Ray is not in school today and I think he did that on purpose. He knows that he has that plan to make and he just does not want to. He is so stupid. At lunch today, he would have laughed at me because my soda exploded all over my lap when I opened it. But he would have asked me for some anyway. And when that retarded kid Jerry came over and sat with us, Ray would have told him to leave because he smelled like poo. But I do not care about the poo and ate my whole lunch without sharing. Because stupid Ray never came to the table. I heard two teachers talking about him today. They kept saying something about camps and him having pubic servants or something. Whatever that stuff is. So stupid. He better be here today. He better plan it good.

No Ray all day long. Mom has me at home and my brother is fussing. She is sleeping in her room with a fever, so I can watch all the TV I want. Whenever my brother gets too upset I just put a hand on his chest or on his forehead and he calms down so that is okay with me. I was watching Chips when Ray started banging on the window. He looked like he was crying, but it was dark, so I did not get a good look. He told me to meet him at the parking lot behind the KFC near Walgreens in an hour. I am not sure about all of this now. He was supposed to have a plan. But there is no plan. He just wants me to go. And I think he was crying. Plus my brother is really fussy tonight and I never get to watch TV this late. Ray looked much older than he normally does. Like my Dad does. Like my Dad did before he went to The Rack. I think it makes me sad. But my brother won’t shut up and I never get to watch TV this late. I bet that flannel guy is not even there any more. So stupid. There is no plan. Ray never has a good plan. Never.

Tuesday, February 22, 2005

Inner Peace and the Outside Push to Mediocrity

About three years ago I went to Houston to visit with my parents for a couple of days. It was the usual set of events that played out: I dropped my bags off at their house, and headed to my friends’ places for the evening and never made it home before the following afternoon. The nights were always a buckshot experience of caution-free boozery, sprinkled with almost-fights, late-night spring rolls at Mai’s, and lots and lots of double-parking. I would spend my early afternoons in conversation with my parents, still under the influence of the previous evening, and waiting with anticipation for the coming attractions of the evening. The more damage: the better. And that’s how I liked it. I was 27ish with no direction, lots of energy, and enough smarts to keep me afloat. Coming off of some absolutely mind-blowing mid-twenties, it was MY time to be lazy and blow off steam. I was all about myself, and had no intention of taking in the negative perspective of anyone else who may be looking in on the disaster that was: me. Fuck ‘em if they can’t take a joke, right? Right.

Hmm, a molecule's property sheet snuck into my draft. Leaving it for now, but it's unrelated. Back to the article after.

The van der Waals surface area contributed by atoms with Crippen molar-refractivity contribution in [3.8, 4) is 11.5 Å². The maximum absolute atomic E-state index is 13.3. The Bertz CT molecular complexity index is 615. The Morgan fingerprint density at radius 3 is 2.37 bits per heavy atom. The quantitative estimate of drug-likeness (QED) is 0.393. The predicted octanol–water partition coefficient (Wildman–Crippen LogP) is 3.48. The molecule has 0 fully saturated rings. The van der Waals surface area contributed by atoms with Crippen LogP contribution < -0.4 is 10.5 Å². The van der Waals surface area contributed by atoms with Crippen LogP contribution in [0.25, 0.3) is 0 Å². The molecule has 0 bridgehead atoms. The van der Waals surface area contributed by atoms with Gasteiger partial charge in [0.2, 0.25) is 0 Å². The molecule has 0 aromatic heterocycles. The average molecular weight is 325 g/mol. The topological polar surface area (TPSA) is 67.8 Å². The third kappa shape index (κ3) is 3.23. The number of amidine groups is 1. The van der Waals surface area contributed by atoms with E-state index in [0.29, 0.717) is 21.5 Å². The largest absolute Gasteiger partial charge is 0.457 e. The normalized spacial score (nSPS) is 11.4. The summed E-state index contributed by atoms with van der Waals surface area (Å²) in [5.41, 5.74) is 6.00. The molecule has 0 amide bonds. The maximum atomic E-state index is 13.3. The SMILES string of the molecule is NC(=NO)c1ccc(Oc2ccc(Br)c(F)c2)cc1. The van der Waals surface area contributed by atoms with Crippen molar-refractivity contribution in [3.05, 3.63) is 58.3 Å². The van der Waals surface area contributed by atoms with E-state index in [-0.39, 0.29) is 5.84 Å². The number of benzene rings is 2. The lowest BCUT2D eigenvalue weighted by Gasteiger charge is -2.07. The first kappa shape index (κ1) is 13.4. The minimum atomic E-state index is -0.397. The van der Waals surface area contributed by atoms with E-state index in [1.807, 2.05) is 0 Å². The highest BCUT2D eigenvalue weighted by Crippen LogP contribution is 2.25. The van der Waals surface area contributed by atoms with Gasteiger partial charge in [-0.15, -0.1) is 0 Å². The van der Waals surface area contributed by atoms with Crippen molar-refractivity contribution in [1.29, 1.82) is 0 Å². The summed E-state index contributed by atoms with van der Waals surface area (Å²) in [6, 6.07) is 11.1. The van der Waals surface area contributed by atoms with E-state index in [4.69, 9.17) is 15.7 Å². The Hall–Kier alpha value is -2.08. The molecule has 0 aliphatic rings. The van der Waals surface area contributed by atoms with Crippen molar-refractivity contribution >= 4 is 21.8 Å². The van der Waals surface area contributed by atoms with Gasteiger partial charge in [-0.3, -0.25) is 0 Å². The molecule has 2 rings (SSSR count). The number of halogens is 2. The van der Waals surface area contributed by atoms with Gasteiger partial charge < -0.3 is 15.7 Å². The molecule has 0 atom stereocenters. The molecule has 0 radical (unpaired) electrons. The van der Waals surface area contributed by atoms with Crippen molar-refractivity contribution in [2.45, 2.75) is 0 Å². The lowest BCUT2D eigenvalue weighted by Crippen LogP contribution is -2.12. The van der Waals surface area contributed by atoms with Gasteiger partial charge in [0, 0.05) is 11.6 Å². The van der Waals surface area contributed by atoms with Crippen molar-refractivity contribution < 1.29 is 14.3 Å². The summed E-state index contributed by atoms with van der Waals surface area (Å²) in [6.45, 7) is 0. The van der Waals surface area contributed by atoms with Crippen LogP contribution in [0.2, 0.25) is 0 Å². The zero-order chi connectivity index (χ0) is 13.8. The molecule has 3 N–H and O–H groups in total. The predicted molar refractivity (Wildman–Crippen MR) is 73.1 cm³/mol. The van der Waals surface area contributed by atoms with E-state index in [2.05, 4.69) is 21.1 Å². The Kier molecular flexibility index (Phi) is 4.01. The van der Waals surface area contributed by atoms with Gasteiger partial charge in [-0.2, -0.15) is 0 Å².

So, the Saturday evening of my visit, my parents and I are sitting around the dinner table, after a meat-and-potatoes meal, chatting. I was so hung over from the previous night that I really had no appetite or desire to speak, so the conversation was mainly between my parents. Whatever comments I tried to interject were received in much the same way that an errant cow tooth is received when biting into a taco. A mixture of curiosity and dismay. I have no doubt that I looked rather unimpressive: a grown man with a mid-level professional job who reeked of whiskey at seven o’clock at night, dozing off mid-sentence and practically sleeping in the green beans on his plate. Err… No one’s perfect, right? Yes. So in an effort to try and push me in a direction they thought helpful, my parents decided to discuss what it means to actually achieve SOMETHING in life. What it means to do SOMETHING important with your limited minutes on this planet. They rattled off a bunch of hoo-ha about the importance of finding a life-partner, of maintaining familial ties, and of preserving some sort of family tradition. Or something along those lines anyhow. I was probably still drunk, so I don’t have a real firm grasp on whatever they were babbling about. And that continued on for thirty minutes or so, which did little to keep my drooping eyes from hovering inches above my green beans. Just as I was about to completely zone out of the discussion completely, they turned it on me, specifically.